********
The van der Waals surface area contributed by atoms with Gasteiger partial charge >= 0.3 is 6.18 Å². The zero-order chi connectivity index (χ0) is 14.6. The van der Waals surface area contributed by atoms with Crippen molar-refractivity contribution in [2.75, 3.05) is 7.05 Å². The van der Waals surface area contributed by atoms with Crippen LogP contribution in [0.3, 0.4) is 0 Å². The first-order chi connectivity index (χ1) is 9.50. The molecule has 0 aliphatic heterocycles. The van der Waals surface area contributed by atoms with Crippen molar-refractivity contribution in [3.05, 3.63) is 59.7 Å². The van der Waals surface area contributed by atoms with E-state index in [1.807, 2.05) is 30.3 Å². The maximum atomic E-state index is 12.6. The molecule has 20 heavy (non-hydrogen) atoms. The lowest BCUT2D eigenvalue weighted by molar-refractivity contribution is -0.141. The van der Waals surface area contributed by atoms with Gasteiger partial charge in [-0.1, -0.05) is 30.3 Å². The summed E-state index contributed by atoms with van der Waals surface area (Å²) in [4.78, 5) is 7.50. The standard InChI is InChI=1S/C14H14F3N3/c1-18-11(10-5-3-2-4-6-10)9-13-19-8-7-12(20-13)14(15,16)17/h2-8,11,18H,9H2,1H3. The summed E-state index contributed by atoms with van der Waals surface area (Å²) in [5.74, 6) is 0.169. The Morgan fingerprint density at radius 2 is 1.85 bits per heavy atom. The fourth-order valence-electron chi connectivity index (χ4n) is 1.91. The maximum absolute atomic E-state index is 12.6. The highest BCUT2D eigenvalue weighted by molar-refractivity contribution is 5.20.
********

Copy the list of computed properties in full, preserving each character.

The van der Waals surface area contributed by atoms with Gasteiger partial charge >= 0.3 is 6.18 Å². The zero-order chi connectivity index (χ0) is 14.6. The van der Waals surface area contributed by atoms with Crippen molar-refractivity contribution in [2.75, 3.05) is 7.05 Å². The van der Waals surface area contributed by atoms with Crippen LogP contribution in [0.3, 0.4) is 0 Å². The first-order chi connectivity index (χ1) is 9.50. The molecule has 0 aliphatic heterocycles. The van der Waals surface area contributed by atoms with Crippen molar-refractivity contribution in [3.05, 3.63) is 59.7 Å². The van der Waals surface area contributed by atoms with E-state index in [1.807, 2.05) is 30.3 Å². The maximum atomic E-state index is 12.6. The molecule has 20 heavy (non-hydrogen) atoms. The lowest BCUT2D eigenvalue weighted by molar-refractivity contribution is -0.141. The van der Waals surface area contributed by atoms with Gasteiger partial charge in [-0.1, -0.05) is 30.3 Å². The summed E-state index contributed by atoms with van der Waals surface area (Å²) in [4.78, 5) is 7.50. The standard InChI is InChI=1S/C14H14F3N3/c1-18-11(10-5-3-2-4-6-10)9-13-19-8-7-12(20-13)14(15,16)17/h2-8,11,18H,9H2,1H3. The summed E-state index contributed by atoms with van der Waals surface area (Å²) in [5.74, 6) is 0.169. The Morgan fingerprint density at radius 2 is 1.85 bits per heavy atom. The fourth-order valence-electron chi connectivity index (χ4n) is 1.91. The maximum absolute atomic E-state index is 12.6. The highest BCUT2D eigenvalue weighted by molar-refractivity contribution is 5.20.